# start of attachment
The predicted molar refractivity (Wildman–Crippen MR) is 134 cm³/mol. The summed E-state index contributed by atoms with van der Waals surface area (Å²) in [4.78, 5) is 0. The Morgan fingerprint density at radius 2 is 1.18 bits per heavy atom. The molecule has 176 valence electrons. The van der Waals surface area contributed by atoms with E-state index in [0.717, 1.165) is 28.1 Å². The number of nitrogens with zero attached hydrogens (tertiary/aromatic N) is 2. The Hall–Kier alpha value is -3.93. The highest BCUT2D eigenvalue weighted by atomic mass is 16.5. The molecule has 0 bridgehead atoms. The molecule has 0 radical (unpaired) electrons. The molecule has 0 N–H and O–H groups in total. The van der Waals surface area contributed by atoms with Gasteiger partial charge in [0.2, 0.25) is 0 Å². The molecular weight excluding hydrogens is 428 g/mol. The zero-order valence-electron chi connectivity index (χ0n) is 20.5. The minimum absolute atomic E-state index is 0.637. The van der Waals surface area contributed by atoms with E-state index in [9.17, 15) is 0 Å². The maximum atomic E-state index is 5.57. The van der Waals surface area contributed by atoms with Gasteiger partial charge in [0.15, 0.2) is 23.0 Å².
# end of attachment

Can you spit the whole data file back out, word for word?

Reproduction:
The predicted molar refractivity (Wildman–Crippen MR) is 134 cm³/mol. The summed E-state index contributed by atoms with van der Waals surface area (Å²) in [4.78, 5) is 0. The Morgan fingerprint density at radius 2 is 1.18 bits per heavy atom. The molecule has 176 valence electrons. The van der Waals surface area contributed by atoms with E-state index in [0.717, 1.165) is 28.1 Å². The number of nitrogens with zero attached hydrogens (tertiary/aromatic N) is 2. The Hall–Kier alpha value is -3.93. The highest BCUT2D eigenvalue weighted by atomic mass is 16.5. The molecule has 0 bridgehead atoms. The molecule has 0 radical (unpaired) electrons. The molecule has 0 N–H and O–H groups in total. The van der Waals surface area contributed by atoms with Gasteiger partial charge in [0.2, 0.25) is 0 Å². The molecular weight excluding hydrogens is 428 g/mol. The zero-order valence-electron chi connectivity index (χ0n) is 20.5. The minimum absolute atomic E-state index is 0.637. The van der Waals surface area contributed by atoms with E-state index in [9.17, 15) is 0 Å². The maximum atomic E-state index is 5.57. The van der Waals surface area contributed by atoms with Gasteiger partial charge in [0.15, 0.2) is 23.0 Å².